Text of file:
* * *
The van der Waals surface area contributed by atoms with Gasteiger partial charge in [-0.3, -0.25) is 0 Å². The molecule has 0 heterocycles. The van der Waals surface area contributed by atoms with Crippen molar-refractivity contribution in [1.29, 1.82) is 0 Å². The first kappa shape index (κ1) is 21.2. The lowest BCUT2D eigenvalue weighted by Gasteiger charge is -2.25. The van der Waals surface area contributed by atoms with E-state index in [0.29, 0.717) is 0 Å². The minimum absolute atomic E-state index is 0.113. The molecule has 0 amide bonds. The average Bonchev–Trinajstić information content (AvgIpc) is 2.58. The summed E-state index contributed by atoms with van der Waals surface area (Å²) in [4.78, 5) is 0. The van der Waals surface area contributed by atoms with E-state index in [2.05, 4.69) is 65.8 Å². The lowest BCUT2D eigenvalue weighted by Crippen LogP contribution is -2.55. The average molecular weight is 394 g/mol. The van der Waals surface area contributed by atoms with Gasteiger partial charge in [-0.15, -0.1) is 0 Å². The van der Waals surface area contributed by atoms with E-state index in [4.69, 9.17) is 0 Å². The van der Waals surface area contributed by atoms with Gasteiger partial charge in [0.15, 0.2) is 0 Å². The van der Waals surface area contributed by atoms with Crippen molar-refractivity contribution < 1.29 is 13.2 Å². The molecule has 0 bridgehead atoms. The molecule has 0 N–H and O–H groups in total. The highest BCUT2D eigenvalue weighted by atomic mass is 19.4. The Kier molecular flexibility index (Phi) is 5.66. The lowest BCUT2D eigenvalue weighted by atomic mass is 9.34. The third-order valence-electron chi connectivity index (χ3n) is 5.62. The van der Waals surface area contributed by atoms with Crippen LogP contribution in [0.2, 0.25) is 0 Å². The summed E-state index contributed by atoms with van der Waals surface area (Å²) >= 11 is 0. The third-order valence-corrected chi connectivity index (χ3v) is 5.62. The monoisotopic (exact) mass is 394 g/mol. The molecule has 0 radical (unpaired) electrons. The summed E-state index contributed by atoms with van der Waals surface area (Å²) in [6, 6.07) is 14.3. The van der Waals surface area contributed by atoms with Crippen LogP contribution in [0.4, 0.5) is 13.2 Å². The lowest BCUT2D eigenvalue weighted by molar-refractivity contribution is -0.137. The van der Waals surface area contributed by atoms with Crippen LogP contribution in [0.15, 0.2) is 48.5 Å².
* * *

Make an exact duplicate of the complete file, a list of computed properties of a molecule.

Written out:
The van der Waals surface area contributed by atoms with Gasteiger partial charge in [-0.3, -0.25) is 0 Å². The molecule has 0 heterocycles. The van der Waals surface area contributed by atoms with Crippen molar-refractivity contribution in [1.29, 1.82) is 0 Å². The first kappa shape index (κ1) is 21.2. The lowest BCUT2D eigenvalue weighted by Gasteiger charge is -2.25. The van der Waals surface area contributed by atoms with E-state index in [0.29, 0.717) is 0 Å². The minimum absolute atomic E-state index is 0.113. The molecule has 0 amide bonds. The average Bonchev–Trinajstić information content (AvgIpc) is 2.58. The summed E-state index contributed by atoms with van der Waals surface area (Å²) in [4.78, 5) is 0. The van der Waals surface area contributed by atoms with E-state index in [2.05, 4.69) is 65.8 Å². The lowest BCUT2D eigenvalue weighted by Crippen LogP contribution is -2.55. The average molecular weight is 394 g/mol. The van der Waals surface area contributed by atoms with Gasteiger partial charge in [-0.15, -0.1) is 0 Å². The van der Waals surface area contributed by atoms with E-state index in [4.69, 9.17) is 0 Å². The van der Waals surface area contributed by atoms with Gasteiger partial charge in [0.15, 0.2) is 0 Å². The van der Waals surface area contributed by atoms with Crippen molar-refractivity contribution < 1.29 is 13.2 Å². The molecule has 0 bridgehead atoms. The molecule has 0 N–H and O–H groups in total. The highest BCUT2D eigenvalue weighted by atomic mass is 19.4. The Kier molecular flexibility index (Phi) is 5.66. The lowest BCUT2D eigenvalue weighted by atomic mass is 9.34. The third-order valence-electron chi connectivity index (χ3n) is 5.62. The van der Waals surface area contributed by atoms with Crippen LogP contribution in [0.2, 0.25) is 0 Å². The summed E-state index contributed by atoms with van der Waals surface area (Å²) >= 11 is 0. The third-order valence-corrected chi connectivity index (χ3v) is 5.62. The monoisotopic (exact) mass is 394 g/mol. The molecule has 0 radical (unpaired) electrons. The summed E-state index contributed by atoms with van der Waals surface area (Å²) in [6, 6.07) is 14.3. The van der Waals surface area contributed by atoms with Crippen LogP contribution in [0.4, 0.5) is 13.2 Å². The lowest BCUT2D eigenvalue weighted by molar-refractivity contribution is -0.137. The van der Waals surface area contributed by atoms with Crippen LogP contribution in [0.15, 0.2) is 48.5 Å².